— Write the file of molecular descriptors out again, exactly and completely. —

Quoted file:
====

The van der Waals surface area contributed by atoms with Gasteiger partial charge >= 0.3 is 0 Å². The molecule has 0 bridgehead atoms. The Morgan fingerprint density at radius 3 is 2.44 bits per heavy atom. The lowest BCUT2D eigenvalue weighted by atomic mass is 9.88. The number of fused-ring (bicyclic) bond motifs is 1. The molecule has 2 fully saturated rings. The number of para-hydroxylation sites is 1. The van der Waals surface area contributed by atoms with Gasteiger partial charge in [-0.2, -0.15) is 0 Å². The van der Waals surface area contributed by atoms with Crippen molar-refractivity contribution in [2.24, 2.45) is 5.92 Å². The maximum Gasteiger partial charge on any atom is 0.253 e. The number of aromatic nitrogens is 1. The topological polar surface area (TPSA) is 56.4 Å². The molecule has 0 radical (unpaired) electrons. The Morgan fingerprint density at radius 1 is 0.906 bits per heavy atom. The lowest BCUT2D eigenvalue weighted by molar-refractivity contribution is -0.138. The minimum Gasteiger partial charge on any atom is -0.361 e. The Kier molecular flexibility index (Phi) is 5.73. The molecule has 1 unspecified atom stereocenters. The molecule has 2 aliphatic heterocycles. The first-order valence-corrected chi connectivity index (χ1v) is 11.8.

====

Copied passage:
The van der Waals surface area contributed by atoms with Gasteiger partial charge >= 0.3 is 0 Å². The molecule has 0 bridgehead atoms. The Morgan fingerprint density at radius 3 is 2.44 bits per heavy atom. The lowest BCUT2D eigenvalue weighted by atomic mass is 9.88. The number of fused-ring (bicyclic) bond motifs is 1. The molecule has 2 fully saturated rings. The number of para-hydroxylation sites is 1. The van der Waals surface area contributed by atoms with Gasteiger partial charge in [-0.2, -0.15) is 0 Å². The van der Waals surface area contributed by atoms with Crippen molar-refractivity contribution in [2.24, 2.45) is 5.92 Å². The maximum Gasteiger partial charge on any atom is 0.253 e. The number of aromatic nitrogens is 1. The topological polar surface area (TPSA) is 56.4 Å². The molecule has 0 radical (unpaired) electrons. The Morgan fingerprint density at radius 1 is 0.906 bits per heavy atom. The lowest BCUT2D eigenvalue weighted by molar-refractivity contribution is -0.138. The minimum Gasteiger partial charge on any atom is -0.361 e. The Kier molecular flexibility index (Phi) is 5.73. The molecule has 1 unspecified atom stereocenters. The molecule has 2 aliphatic heterocycles. The first-order valence-corrected chi connectivity index (χ1v) is 11.8.